Was Jesus the Suffering Servant Depicted in Isaiah 53?
The most comprehensive description of the Messiah is in Isaiah 53 where the prophet foretells the Messiah suffering and dying for our sins. Here are just a few portions of that messianic prophecy:
“He took our suffering on him….the Lord has put on him the punishment for all the evil we have done….but he didn’t say a word. He was like a lamb being led to be killed….He was put to death….He had done nothing wrong.…He willingly gave his life….he carried away the sins of many…and asked forgiveness for those who sinned.”
So, how do Jewish rabbis today deal with the obvious parallels between Isaiah 53 and their fulfillment by Jesus of Nazereth?
Unbelievably, most Jewish people are unaware of Isaiah’s 53rd chapter because the synagogue readings of the weekly Haftarah purposely omit it, skipping from chapter 52 to 54. Most rabbis today believe Isaiah 53 refers to the suffering servant as the nation of Israel, rather than the Messiah.
Bernis was shocked to learn Isaiah 53 was always viewed as messianic until a thousand years after Christ. The 2nd century Rabbi Jonathan ben Uzziel viewed Isaiah’s prophecy as messianic. So too did The Babylonian Talmud, The Midrash Ruth Rabbah, the Zohar, and even the great Rabbi Maimonides, who wrote,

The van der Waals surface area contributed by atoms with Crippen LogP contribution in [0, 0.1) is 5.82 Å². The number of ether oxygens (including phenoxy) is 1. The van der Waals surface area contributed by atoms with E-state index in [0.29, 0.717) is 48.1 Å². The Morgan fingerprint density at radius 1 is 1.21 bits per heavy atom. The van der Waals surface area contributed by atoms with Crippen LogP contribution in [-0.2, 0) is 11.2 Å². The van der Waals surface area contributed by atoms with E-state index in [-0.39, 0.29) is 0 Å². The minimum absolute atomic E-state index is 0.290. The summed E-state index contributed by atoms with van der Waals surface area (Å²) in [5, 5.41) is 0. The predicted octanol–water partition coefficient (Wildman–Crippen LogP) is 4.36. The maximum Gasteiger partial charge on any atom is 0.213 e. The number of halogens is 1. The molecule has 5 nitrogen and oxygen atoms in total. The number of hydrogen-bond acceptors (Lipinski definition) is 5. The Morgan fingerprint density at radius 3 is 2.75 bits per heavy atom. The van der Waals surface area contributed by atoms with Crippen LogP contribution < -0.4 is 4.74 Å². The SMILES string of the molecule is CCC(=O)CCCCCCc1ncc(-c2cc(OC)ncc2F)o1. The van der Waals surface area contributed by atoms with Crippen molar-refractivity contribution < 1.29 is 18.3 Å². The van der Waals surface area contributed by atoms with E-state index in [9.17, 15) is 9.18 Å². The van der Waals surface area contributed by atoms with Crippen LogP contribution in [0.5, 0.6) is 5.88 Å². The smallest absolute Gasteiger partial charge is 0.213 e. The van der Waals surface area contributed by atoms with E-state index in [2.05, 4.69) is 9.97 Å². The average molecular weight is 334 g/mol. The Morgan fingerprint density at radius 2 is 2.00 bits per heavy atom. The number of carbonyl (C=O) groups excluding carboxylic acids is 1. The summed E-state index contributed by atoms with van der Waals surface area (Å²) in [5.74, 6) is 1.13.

“I believe with perfect faith in the coming of the Messiah; and, though he tarry, I will wait daily for his coming.” 
That view was prevalent among Jewish sages until the eleventh century when Rabbi Shlomo Yitzhaqi (known by the acronym Rashi) began teaching that the suffering servant was the nation of Israel, not the Messiah.
However, a careful reading of Isaiah 53 reveals that the prophecy of the suffering servant couldn’t refer to the nation of Israel since it wouldn’t make sense. For example, how could the nation die for sin?
Since the oldest copies of Isaiah were from the Masoretic Text, dated around 1000 C.E., skeptics suggested the prophecies might have been changed later by Christians to make it appear Jesus had fulfilled them.
However, in 1947, ancient Hebrew scrolls carbon dated around 200 years before Christ were discovered near the Dead Sea. Hidden for 1,900 years was a copy of Isaiah, virtually identical to the Book of Isaiah in our Bibles today. It’s clear that Jesus’ fulfillment of Isaiah’s 53rd chapter occurred after the prophecy was written, and couldn’t have been contrived.
Isaiah clearly reveals the Messiah would give his life for our sins. And, when John the Baptist first saw Jesus, he prophetically said of him, “Behold the Lamb of God who takes away the sin of the world.”
What did John mean by “Lamb of God?”
Unblemished lambs were sacrificed at Passover each year as a prophetic picture of how God would one day redeem people through the death of his Passover lamb, Jesus the Messiah. Lambs, goats and bulls were also sacrificed in the temple to atone for sin, another act that pointed to the coming sacrifice of the promised redeemer.
The author of the New Testament book of Hebrews explains how Messiah’s (Christ’s) blood is the only worthy sacrifice for our sin.
“For it is not possible for the blood of bulls and goats to take away sins. 5 That is why, when Christ[a] came into the world, he said to God, ‘You did not want animal sacrifices or sin offerings. But you have given me a body to offer.”